Maybe I'm alone in this sort of thought, but as a photographer (and I use that term very loosely), the more I progress, the less desire I have to photograph things that don't interest me, regardless of how much it might pay. I don't take photographs for a living, so I don't need to take paying jobs because I have a steady income (thankfully). But I've been there before, earning barely enough to eat more than Top Ramen, needing photo gigs to supplement my income to pay the bills, and I genuinely feel as though it compromised my work artistically. I was photographing things not because I wanted to, but because I needed to. Now, when I do take on a gig, there's got to be something about it that draws me in – that engages me – or else what's the point? And that really applies to my life in general – if it doesn't fuel and sustain my creative desires, then I simply don't see the point in pursuing it.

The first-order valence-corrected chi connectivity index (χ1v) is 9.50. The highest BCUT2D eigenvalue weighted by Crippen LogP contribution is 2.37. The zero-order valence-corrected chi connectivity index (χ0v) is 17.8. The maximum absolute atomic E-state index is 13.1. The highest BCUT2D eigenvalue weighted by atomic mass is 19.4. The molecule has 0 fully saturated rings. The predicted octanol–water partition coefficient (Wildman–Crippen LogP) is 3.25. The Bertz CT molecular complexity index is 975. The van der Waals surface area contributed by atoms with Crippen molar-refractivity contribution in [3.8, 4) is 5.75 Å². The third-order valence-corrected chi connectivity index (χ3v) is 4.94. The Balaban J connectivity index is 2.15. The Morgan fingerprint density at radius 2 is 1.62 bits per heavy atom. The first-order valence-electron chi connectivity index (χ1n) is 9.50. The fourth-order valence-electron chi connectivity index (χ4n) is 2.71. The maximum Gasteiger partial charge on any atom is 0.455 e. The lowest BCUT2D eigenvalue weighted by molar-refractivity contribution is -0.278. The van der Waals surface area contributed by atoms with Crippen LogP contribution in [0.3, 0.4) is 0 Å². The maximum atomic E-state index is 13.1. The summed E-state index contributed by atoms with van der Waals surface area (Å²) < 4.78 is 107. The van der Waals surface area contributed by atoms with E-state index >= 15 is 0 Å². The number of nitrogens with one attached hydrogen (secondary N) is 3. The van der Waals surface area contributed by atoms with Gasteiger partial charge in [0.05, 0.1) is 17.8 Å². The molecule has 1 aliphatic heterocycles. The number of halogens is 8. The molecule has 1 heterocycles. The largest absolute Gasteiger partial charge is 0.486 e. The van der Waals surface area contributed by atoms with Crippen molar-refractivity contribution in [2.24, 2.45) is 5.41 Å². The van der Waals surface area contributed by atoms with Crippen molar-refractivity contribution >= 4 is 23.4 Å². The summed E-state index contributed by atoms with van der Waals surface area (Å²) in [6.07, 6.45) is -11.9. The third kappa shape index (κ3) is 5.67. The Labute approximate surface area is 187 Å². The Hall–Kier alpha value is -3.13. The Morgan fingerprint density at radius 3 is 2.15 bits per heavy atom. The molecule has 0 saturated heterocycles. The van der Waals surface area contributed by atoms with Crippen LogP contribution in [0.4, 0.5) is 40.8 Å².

That's why I love, absolutely love taking these breathers with my friends. There's no stress, no pressure, no client needs, just being in a place I've never been, with people I love, taking photographs of things I want to see. Sometimes they work, sometimes they don't. But I'm afforded the rare opportunity to try things I normally don't get to.
More times than not, my only muse is my 11 year old son, who I have to bribe with Legos in order to let me snap a few rolls of film. But here, with Lindsey and Amanda, I'm free and they're always ready and willing to put themselves in positions a normal client wouldn't – like on a bug-and–algae-covered rock in the middle of the Rio Grande.
It's these little breaks from normalcy that inspire me as an artist and as a human – I don't get out all that much. Thank you, Lindsey and Amanda, for being a part of my much-needed little breaks.